> I do not believe in objectivity in rankings. This is not to say I think being objective with regards to rankings is impossible, nor do I think "objective" tools serve no purpose (the tools I've written have already proven highly useful in generating baselines for seeding tournaments). No, more specifically I want to stress that "objective" ranking systems are much less objective than they actually seem, and the word "algorithmic" or "empirical" might be better.
Rating systems, once again. I don't think I agree with much of this article (e.g. the reasoning for Elo not working for double-elimination seem totally nonsensical). But the core idea of not having tournament seeding be purely algorithmic? Sure.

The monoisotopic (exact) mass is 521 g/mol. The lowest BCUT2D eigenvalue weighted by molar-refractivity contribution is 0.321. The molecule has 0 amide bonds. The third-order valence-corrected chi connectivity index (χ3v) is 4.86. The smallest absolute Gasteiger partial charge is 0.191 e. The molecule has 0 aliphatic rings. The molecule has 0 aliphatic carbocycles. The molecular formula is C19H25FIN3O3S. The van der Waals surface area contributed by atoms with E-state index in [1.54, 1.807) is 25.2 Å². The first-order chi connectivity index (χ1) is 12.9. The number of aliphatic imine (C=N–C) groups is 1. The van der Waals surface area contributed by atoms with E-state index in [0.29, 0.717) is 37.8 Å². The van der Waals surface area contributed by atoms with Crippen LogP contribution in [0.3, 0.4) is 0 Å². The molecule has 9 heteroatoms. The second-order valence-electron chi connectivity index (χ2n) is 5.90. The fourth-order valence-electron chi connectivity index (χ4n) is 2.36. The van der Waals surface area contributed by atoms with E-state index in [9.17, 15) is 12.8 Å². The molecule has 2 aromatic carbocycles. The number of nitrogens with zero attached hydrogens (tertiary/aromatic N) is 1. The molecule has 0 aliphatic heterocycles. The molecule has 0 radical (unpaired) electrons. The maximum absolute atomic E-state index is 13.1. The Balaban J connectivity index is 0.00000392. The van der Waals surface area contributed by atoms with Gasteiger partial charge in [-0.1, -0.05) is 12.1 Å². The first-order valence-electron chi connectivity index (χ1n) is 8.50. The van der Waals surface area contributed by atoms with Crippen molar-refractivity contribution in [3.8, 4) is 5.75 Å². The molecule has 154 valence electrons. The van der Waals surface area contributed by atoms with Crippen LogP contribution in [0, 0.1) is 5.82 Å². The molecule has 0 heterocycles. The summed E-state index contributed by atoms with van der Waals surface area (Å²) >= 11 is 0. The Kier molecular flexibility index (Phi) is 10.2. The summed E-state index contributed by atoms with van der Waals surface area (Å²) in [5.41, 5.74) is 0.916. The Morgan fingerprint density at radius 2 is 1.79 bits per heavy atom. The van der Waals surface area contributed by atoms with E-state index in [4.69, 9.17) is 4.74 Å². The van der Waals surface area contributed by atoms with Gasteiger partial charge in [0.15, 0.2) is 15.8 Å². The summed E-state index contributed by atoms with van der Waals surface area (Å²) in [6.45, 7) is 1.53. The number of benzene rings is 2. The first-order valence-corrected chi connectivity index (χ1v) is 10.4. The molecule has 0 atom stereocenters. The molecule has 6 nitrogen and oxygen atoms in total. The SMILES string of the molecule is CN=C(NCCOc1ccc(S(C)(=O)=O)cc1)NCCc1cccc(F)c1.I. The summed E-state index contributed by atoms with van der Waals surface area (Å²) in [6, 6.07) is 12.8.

Blizzard going above and beyond on remastering an old game. There was apparently a large number of user-made StarCraft maps that relied on buffer overflows to read/modify game internals (all the way to basically rewriting some of the game logic). How do you not break these maps when the game is basically completely rewritten? By basically building an elaborate buffer overflow emulation layer.
Just a crazy level of dedication.
"How do you write a minesweeper puzzle generator that always generates a level that can be won without guessing" is a boring question. That kind of level generation sucks. For a moment it looks like it's where this article is going. It's not, though. The core idea here is a lot more clever.
"Dear ImGUI" in the browser with WebGL and webasm. I've been wanting to do something like this for a couple of small browser-based games.
(Something a bit odd going on with the keyboard handling though).